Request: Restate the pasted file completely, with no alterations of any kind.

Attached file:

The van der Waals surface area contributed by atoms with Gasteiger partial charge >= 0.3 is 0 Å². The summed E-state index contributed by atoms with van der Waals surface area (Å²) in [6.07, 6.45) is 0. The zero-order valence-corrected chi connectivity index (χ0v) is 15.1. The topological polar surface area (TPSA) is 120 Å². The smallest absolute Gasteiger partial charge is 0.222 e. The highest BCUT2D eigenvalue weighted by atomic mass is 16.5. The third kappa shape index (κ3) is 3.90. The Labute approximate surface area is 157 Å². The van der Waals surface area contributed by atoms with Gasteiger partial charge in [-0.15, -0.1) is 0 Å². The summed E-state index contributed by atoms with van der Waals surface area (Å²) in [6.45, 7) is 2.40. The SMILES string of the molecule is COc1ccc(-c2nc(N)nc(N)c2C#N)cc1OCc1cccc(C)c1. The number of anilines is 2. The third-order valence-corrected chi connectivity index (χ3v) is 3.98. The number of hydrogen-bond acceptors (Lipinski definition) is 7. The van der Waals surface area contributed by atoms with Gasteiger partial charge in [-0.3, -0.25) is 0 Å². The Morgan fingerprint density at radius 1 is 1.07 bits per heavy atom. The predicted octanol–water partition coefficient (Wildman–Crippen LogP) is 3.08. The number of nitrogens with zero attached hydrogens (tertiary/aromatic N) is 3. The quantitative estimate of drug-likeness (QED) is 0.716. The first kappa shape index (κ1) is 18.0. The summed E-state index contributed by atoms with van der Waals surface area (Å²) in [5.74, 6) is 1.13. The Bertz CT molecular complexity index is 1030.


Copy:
The van der Waals surface area contributed by atoms with Gasteiger partial charge >= 0.3 is 0 Å². The summed E-state index contributed by atoms with van der Waals surface area (Å²) in [6.07, 6.45) is 0. The zero-order valence-corrected chi connectivity index (χ0v) is 15.1. The topological polar surface area (TPSA) is 120 Å². The smallest absolute Gasteiger partial charge is 0.222 e. The highest BCUT2D eigenvalue weighted by atomic mass is 16.5. The third kappa shape index (κ3) is 3.90. The Labute approximate surface area is 157 Å². The van der Waals surface area contributed by atoms with Gasteiger partial charge in [-0.15, -0.1) is 0 Å². The summed E-state index contributed by atoms with van der Waals surface area (Å²) in [6.45, 7) is 2.40. The SMILES string of the molecule is COc1ccc(-c2nc(N)nc(N)c2C#N)cc1OCc1cccc(C)c1. The number of anilines is 2. The third-order valence-corrected chi connectivity index (χ3v) is 3.98. The number of hydrogen-bond acceptors (Lipinski definition) is 7. The van der Waals surface area contributed by atoms with Gasteiger partial charge in [-0.3, -0.25) is 0 Å². The Morgan fingerprint density at radius 1 is 1.07 bits per heavy atom. The predicted octanol–water partition coefficient (Wildman–Crippen LogP) is 3.08. The number of nitrogens with zero attached hydrogens (tertiary/aromatic N) is 3. The quantitative estimate of drug-likeness (QED) is 0.716. The first kappa shape index (κ1) is 18.0. The summed E-state index contributed by atoms with van der Waals surface area (Å²) in [5.74, 6) is 1.13. The Bertz CT molecular complexity index is 1030.